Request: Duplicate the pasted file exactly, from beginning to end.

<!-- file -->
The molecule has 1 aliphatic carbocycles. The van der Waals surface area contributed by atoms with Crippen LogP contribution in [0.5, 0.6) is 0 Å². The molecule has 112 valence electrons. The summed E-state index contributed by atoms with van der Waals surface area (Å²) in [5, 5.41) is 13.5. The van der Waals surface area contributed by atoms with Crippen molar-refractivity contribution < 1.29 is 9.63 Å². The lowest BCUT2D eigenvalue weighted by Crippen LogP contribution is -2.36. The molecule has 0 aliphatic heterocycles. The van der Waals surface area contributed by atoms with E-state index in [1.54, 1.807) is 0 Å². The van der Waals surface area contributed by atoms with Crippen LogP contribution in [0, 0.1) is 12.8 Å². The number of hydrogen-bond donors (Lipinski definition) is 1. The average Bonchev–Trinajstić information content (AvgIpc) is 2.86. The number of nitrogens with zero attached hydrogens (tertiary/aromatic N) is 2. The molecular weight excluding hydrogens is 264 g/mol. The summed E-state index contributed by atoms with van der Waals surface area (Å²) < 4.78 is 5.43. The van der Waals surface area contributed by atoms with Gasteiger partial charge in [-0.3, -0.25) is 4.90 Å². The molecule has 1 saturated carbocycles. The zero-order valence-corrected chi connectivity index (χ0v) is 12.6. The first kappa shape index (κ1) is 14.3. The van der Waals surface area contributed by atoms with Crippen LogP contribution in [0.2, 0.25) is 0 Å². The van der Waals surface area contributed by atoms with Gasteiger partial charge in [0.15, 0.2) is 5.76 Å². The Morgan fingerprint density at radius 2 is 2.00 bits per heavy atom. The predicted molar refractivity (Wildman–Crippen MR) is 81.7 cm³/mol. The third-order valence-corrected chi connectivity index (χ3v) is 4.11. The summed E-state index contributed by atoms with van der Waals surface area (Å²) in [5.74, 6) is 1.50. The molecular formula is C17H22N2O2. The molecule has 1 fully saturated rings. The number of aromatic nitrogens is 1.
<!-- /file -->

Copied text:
The molecule has 1 aliphatic carbocycles. The van der Waals surface area contributed by atoms with Crippen LogP contribution in [0.5, 0.6) is 0 Å². The molecule has 112 valence electrons. The summed E-state index contributed by atoms with van der Waals surface area (Å²) in [5, 5.41) is 13.5. The van der Waals surface area contributed by atoms with Crippen molar-refractivity contribution < 1.29 is 9.63 Å². The lowest BCUT2D eigenvalue weighted by Crippen LogP contribution is -2.36. The molecule has 0 aliphatic heterocycles. The van der Waals surface area contributed by atoms with E-state index in [1.54, 1.807) is 0 Å². The van der Waals surface area contributed by atoms with Crippen LogP contribution in [0, 0.1) is 12.8 Å². The number of hydrogen-bond donors (Lipinski definition) is 1. The average Bonchev–Trinajstić information content (AvgIpc) is 2.86. The number of nitrogens with zero attached hydrogens (tertiary/aromatic N) is 2. The molecular weight excluding hydrogens is 264 g/mol. The summed E-state index contributed by atoms with van der Waals surface area (Å²) < 4.78 is 5.43. The van der Waals surface area contributed by atoms with Gasteiger partial charge in [-0.3, -0.25) is 4.90 Å². The molecule has 1 saturated carbocycles. The zero-order valence-corrected chi connectivity index (χ0v) is 12.6. The first kappa shape index (κ1) is 14.3. The van der Waals surface area contributed by atoms with Crippen LogP contribution in [0.2, 0.25) is 0 Å². The van der Waals surface area contributed by atoms with Gasteiger partial charge in [0.15, 0.2) is 5.76 Å². The Morgan fingerprint density at radius 2 is 2.00 bits per heavy atom. The predicted molar refractivity (Wildman–Crippen MR) is 81.7 cm³/mol. The third-order valence-corrected chi connectivity index (χ3v) is 4.11. The summed E-state index contributed by atoms with van der Waals surface area (Å²) in [5.74, 6) is 1.50. The molecular formula is C17H22N2O2. The molecule has 1 fully saturated rings. The number of aromatic nitrogens is 1.